Devastated by the 2004 tsunami, Banda Aceh has largely recovered, undergoing considerable developments. Today, this historically important transit hub is a popular tourist gateway that offers unforgettable sunsets over the Malacca strait and hidden beaches with golden sand and transparent waters not far from the city. The violent natural disaster did not destroy all historical monuments, and the 130-year-old Grand Mosque is a proud survivor of the tsunami - a beautiful site to visit. To learn more about the phenomenon that changed Aceh forever, visit the Tsunami Museum, a modern interactive exhibit that will take you through the tragic event via images, simulation rooms and sound experiences. We also have some surprisingly excellent guides in the region.
Aceh is located north of the Gunung Leuser national park, and shares with southern Sumatra a rich biodiversity. Dense forests are home to many species of primates and birds, and the Alas river offers exciting kayak and rafting opportunities from Angasan up to Gelomban village. At the northern tip of Sumatra is Weh island, an outstanding diving spot where you can swim with rays and whale sharks or snorkel in the shallow coral reef of the protected reserve. Beach goers will enjoy Iboih beach in the south, or Sumur Tiga beach near Sabang, which is a little less crowded.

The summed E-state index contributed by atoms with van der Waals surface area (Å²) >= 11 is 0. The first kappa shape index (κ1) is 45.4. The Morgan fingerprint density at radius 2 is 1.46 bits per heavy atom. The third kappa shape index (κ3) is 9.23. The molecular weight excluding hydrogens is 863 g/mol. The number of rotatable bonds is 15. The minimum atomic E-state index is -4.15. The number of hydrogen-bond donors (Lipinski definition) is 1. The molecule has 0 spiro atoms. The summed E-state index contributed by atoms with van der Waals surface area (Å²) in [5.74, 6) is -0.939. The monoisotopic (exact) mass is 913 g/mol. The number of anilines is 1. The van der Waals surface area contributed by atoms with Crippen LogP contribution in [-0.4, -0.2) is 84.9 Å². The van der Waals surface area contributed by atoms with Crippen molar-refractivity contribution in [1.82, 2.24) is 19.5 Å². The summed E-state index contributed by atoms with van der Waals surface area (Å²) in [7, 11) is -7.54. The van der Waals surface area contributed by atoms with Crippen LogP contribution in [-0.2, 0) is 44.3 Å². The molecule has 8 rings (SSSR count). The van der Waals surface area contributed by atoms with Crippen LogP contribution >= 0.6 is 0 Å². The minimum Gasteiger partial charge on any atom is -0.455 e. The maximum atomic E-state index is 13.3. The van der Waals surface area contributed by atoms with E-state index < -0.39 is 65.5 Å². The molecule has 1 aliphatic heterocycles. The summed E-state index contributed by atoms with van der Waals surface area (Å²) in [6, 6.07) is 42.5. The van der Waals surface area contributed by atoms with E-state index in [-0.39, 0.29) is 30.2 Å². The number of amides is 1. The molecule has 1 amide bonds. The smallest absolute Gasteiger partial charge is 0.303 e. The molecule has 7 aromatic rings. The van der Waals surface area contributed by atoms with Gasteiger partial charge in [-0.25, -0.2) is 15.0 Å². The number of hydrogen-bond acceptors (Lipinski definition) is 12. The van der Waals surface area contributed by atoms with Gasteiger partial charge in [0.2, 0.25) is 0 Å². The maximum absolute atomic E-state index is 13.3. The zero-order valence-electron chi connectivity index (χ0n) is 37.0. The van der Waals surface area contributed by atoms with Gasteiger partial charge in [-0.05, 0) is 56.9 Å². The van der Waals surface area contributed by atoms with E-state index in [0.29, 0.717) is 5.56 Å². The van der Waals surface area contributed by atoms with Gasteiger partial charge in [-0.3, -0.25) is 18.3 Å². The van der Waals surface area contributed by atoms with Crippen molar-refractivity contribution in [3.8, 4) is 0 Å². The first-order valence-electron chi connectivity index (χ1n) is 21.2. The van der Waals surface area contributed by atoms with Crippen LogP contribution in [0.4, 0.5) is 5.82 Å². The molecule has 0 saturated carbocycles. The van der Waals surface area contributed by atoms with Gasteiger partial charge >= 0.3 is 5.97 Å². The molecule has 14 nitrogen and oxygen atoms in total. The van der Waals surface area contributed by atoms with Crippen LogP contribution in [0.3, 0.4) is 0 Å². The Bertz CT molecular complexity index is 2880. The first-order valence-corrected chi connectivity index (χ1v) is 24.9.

For a real off-the-beaten track adventure, head to the west coast where you can test your windsurfing skills or discover traditional villages. Or else, cross to Simeleulue or venture off to the Banyak islands for a real Robinson Crusoe experience. Though the lack of infrastructure may affect the comfort of your stay, you will be rewarded by Sumatra’s most beautiful beaches, world-class waves, colourful coral reefs and inhabited atolls that you can explore on an island hopping excursion.